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Centuries of History
Before the Founding
A Fortified Town
The Bourgeois Centre of the City
A New Victorian Showcase
The Heart of the Metropolis
The Historic City Centre


In 1641, some fifty French settlers, both men and women, recruited in France by Jérôme Le Royer de la Dauversière, of Anjou, on behalf of the Société de Notre-Dame de Montréal, set sail for New France. They hoped to convert the Natives and create a model Catholic community.


The first mass celebrated in Montréal
The first mass celebrated in Montréal, in May 1642. Bronze low relief by Louis-Philippe Hébert. Detail of the monument to Paul de Chomedey, sieur de Maisonneuve (1895), Place d'Armes.


After a long crossing and a number of stops, the small group, led by Paul de Chomedey de Maisonneuve, of Champagne, with the energetic assistance of Jeanne Mance, landed on the point of land next to the little river on May 17, 1642, and there founded Ville-Marie.

The little colony would soon become known as Montréal.



Armed with the faith of pioneers, the new arrivals set to work to build the Ville-Marie fort on the spot where Champlain had once stayed.

Over the years, Amerindians bringing furs in their canoes down from the Great Lakes watched as a small French town grew up on the gentle slopes of the ridge, around the Hôtel-Dieu hospital founded by Jeanne Mance. But repeated wars with the Iroquois made life difficult for the first Montrealers, and the dream of a missionary settlement gradually evaporated.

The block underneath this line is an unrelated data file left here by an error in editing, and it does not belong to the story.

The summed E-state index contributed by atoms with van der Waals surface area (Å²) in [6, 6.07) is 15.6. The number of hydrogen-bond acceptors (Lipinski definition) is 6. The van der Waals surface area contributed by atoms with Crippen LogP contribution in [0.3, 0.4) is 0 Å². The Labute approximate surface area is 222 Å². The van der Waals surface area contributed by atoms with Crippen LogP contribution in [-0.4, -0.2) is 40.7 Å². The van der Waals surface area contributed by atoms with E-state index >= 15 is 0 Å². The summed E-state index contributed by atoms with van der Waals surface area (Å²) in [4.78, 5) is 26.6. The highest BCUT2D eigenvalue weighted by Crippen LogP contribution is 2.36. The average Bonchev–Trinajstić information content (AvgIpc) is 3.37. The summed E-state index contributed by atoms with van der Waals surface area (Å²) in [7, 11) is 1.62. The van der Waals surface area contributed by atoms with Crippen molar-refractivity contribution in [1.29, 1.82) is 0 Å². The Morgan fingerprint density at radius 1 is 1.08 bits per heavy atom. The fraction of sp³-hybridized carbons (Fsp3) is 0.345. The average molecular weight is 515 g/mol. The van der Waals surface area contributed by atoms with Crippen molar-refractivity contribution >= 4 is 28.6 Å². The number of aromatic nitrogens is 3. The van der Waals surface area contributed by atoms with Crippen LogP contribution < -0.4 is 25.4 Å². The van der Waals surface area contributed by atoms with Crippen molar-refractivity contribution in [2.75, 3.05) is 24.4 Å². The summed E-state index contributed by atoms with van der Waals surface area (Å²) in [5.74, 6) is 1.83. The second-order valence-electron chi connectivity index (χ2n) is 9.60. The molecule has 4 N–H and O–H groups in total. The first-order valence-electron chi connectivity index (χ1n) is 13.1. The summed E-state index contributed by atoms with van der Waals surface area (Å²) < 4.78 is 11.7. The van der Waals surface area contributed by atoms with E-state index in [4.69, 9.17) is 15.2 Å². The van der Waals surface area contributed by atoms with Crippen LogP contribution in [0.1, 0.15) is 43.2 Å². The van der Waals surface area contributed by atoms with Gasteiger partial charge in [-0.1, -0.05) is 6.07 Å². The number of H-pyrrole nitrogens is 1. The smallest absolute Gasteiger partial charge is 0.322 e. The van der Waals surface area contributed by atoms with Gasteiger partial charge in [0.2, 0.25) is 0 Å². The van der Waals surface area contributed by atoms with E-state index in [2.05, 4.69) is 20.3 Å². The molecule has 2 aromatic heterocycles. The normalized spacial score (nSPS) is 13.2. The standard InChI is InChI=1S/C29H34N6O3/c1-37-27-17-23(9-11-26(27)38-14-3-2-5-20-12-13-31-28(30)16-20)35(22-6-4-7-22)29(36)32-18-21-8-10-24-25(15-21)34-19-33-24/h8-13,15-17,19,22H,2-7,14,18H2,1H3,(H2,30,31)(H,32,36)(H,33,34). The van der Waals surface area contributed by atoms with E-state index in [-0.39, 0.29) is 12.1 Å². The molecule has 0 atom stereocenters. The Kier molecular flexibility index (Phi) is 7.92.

The streets of Ville-Marie in 1685

The streets of Ville-Marie in 1685.


A little French town

By 1685, Ville-Marie was home to some 600 colonists, most of them living in modest wooden houses. The parish church and the seminary of the Sulpician fathers, seigneurs of the Island, dominated the little town. Most business was transacted in the Marketplace, located just next to the mouth of the little river. Here Montrealers and Amerindians would meet to trade.

Ville-Marie in 1685

Ville-Marie in 1685. Artist's conception by Francis Back for the book
Pour le Christ et le Roy, la vie au temps des premiers Montréalais, 1992.


Many traces of Old Montréal from those days still remain: the layout of the streets, blocks and lots, many artifacts and objects, archives, and even a building dating from 1685, the Sulpician Seminary. Tho Old Sulpician Seminary
Some key events


The city fathers arrived, reconnoitred the surroundings and erected temporary structures.


Fort Ville-Marie was built; first attack by the Iroquois.


First land concession, to the Pierre Gadois and Louise Mauger household.
1653 Some one hundred new recruits arrived, including Marguerite Bourgeoys, the town's first teacher, who would found a community of teachers.
1663 Seigniorial rights to the Island were transferred by the Société de Notre-Dame de Montréal to the Sulpician Seminary.
1672 François Dollier de Casson, Superior of the Seminary, oversaw work to determine the layout of the town, rerouting some streets and planning new ones.
1679 Montrealer Daniel Greysolon Du Luth reached the tip of Lake Superior.
1682 Montrealer René-Robert Cavelier de Lasalle travelled all the way to the mouth of the Mississippi.
A Fortified Town

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Old Montréal

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Last updated: April 2000